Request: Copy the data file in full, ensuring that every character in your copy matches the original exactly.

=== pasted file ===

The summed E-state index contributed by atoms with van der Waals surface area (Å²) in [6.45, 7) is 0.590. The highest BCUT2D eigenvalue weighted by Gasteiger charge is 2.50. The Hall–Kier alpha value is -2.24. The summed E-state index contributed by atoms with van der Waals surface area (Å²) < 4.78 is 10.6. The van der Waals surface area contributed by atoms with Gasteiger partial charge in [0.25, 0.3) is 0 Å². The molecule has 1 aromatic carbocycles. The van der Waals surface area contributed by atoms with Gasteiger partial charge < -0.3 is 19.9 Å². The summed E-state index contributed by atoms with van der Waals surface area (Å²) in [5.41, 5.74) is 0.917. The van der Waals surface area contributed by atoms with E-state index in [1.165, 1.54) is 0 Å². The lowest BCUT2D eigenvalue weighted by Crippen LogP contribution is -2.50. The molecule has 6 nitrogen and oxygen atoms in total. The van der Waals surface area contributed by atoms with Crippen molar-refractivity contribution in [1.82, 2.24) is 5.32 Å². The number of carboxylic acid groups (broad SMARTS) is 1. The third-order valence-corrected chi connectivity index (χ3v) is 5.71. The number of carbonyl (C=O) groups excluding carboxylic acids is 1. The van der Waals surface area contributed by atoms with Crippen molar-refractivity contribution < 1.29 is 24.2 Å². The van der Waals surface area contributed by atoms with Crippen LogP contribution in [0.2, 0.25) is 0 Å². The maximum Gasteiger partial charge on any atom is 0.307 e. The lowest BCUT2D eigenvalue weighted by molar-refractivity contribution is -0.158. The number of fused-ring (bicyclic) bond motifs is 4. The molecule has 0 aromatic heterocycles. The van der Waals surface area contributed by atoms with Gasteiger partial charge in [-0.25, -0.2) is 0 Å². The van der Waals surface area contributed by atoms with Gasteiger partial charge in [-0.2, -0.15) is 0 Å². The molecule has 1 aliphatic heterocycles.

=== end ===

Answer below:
The summed E-state index contributed by atoms with van der Waals surface area (Å²) in [6.45, 7) is 0.590. The highest BCUT2D eigenvalue weighted by Gasteiger charge is 2.50. The Hall–Kier alpha value is -2.24. The summed E-state index contributed by atoms with van der Waals surface area (Å²) < 4.78 is 10.6. The van der Waals surface area contributed by atoms with Gasteiger partial charge in [0.25, 0.3) is 0 Å². The molecule has 1 aromatic carbocycles. The van der Waals surface area contributed by atoms with Gasteiger partial charge < -0.3 is 19.9 Å². The summed E-state index contributed by atoms with van der Waals surface area (Å²) in [5.41, 5.74) is 0.917. The van der Waals surface area contributed by atoms with E-state index in [1.165, 1.54) is 0 Å². The lowest BCUT2D eigenvalue weighted by Crippen LogP contribution is -2.50. The molecule has 6 nitrogen and oxygen atoms in total. The van der Waals surface area contributed by atoms with Crippen molar-refractivity contribution in [1.82, 2.24) is 5.32 Å². The number of carboxylic acid groups (broad SMARTS) is 1. The third-order valence-corrected chi connectivity index (χ3v) is 5.71. The number of carbonyl (C=O) groups excluding carboxylic acids is 1. The van der Waals surface area contributed by atoms with Crippen molar-refractivity contribution < 1.29 is 24.2 Å². The van der Waals surface area contributed by atoms with Crippen LogP contribution in [0.2, 0.25) is 0 Å². The maximum Gasteiger partial charge on any atom is 0.307 e. The lowest BCUT2D eigenvalue weighted by molar-refractivity contribution is -0.158. The number of fused-ring (bicyclic) bond motifs is 4. The molecule has 0 aromatic heterocycles. The van der Waals surface area contributed by atoms with Gasteiger partial charge in [-0.25, -0.2) is 0 Å². The van der Waals surface area contributed by atoms with Gasteiger partial charge in [-0.2, -0.15) is 0 Å². The molecule has 1 aliphatic heterocycles.